There are currently 27 business endorsing bodies (as per the list provided on the Home Office website).
In some cases, the endorsement process for start-up and innovator visa applications are similar, and an open application form has to be completed.
There is variation among the Endorsing Bodies with some advertising themselves as ‘sector-agnostic’ and open to a range of business ideas, SeedCamp, Natwest and Fortunis Capital for example, while others are much more specialised and sector-focused.
Examples include CyLon (focus on cyber-security only), TechX (focus on oil and gas industry) and Deep Science Venture (pharma, energy, food and agriculture).
Others including Zinc welcome business ideas relating to a particular theme with their current focus on “adding 5 more years of high-quality to later life’.
Other Endorsing Bodies have a regional focus and require investment and/or relocation to a specific area, for example, Ignite (focus on North-East England) and Med City (London and the South- East).
Whether or not a business plan and professional background are the right fit for an Endorsing Body is another obstacle to overcome in making a successful application.
Furthermore, as mentioned in the Home Office Guidance, there is no requirement that Endorsing Bodies have to operate an ‘open system’.
In effect, that means that Endorsing Bodies have the option to offer endorsements to people with whom they already have a relationship or knowledge of, potentially adding another difficulty to prospective applicants.
However, as in most applications of this nature, there are hidden requirements for documents. There is the requirement to provide particular business details, and in most cases, a business summary or business plan is requested,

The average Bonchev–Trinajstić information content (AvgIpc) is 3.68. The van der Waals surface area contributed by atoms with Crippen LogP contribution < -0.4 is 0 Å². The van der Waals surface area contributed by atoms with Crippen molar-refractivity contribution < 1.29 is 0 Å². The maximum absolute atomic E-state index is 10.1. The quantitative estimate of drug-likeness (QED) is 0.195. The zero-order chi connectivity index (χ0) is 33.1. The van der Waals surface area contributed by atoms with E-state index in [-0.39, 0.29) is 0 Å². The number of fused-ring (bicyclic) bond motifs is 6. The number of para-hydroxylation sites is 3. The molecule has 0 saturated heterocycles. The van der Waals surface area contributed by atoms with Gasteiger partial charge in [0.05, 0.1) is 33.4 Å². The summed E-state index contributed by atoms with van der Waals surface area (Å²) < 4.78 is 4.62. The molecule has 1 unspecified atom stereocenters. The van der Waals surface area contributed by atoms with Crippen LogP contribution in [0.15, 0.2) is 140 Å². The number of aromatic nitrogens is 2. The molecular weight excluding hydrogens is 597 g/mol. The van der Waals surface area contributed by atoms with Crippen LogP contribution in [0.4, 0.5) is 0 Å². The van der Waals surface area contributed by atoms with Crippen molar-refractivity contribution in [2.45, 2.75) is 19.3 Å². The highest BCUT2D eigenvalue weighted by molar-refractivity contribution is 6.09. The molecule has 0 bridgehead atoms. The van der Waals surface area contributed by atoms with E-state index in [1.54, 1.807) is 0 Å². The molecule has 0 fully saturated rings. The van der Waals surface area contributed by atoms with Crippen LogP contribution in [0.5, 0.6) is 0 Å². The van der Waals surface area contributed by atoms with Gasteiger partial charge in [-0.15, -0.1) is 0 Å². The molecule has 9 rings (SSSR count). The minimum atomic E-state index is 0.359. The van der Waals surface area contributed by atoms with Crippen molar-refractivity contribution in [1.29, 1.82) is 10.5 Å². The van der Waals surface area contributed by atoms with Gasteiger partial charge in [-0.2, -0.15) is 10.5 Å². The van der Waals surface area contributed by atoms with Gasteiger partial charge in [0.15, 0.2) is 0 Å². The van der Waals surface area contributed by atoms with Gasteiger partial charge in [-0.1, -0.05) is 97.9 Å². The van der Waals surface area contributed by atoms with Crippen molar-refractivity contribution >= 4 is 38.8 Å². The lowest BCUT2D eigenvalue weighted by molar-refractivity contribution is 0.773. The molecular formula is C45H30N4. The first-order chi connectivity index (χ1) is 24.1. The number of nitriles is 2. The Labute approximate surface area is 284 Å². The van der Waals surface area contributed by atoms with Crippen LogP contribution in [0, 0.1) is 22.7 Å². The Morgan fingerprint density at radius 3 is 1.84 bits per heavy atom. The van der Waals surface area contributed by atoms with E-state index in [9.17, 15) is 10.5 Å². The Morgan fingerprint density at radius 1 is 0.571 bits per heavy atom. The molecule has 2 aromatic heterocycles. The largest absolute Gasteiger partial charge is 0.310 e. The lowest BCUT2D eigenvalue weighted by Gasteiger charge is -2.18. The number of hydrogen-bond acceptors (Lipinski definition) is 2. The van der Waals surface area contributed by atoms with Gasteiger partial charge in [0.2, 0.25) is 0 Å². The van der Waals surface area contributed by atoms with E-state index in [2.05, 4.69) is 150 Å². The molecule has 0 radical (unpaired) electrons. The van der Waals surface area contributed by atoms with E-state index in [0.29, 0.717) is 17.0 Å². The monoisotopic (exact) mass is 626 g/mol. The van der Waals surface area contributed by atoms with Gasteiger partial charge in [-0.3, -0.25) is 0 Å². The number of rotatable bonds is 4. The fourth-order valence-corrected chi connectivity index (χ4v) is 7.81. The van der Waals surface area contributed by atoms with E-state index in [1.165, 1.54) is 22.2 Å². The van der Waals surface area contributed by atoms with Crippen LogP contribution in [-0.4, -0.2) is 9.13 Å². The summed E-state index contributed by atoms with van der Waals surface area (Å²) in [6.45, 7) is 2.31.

Behind any business summary or business plan, a detailed and integrated financial modelling exercise is also required.
The Endorsing Body Assessment
The endorsing body will have its own measures to assess what makes a good business idea, and the freedom to apply these criteria.
The Home Office provides general guidance to potential applicants about the Startup and Innovator categories but will not advise them how to choose a particular endorsing body.
At present, there are 27 listed Business Endorsing Bodies, not including Higher Education Institutions.
While the number of Endorsing Bodies is not fixed, and as far as it is known it is not subject to any upper limit, this is a relatively small number of bodies for applicants to select from.
Some Endorsing Bodies require participation in an existing incubator/accelerator programme to qualify for an endorsement. Applicants hoping to receive an endorsement as a first step to obtaining a visa will have to compete not only with other non-EEA nationals but with UK and EEA applicants too.
For example, the Royal Society Edinburgh and Bethnal Green Ventures, are just two of the bodies requiring acceptance on to a programme before even considering endorsing visa applicants.
Some Endorsing Bodies have fixed application windows, recruiting once or twice a year, for entry on to these programmes. This highlights just two of the initial issues facing an applicant: low capacity and high level of competition.
In the Start-up and Innovator categories, we are available to provide the support for business planning, and the presentation and application of the proposed business model to an endorsing body. We are NOT an Endorsing Body or an OISC registered immigration legal services firm.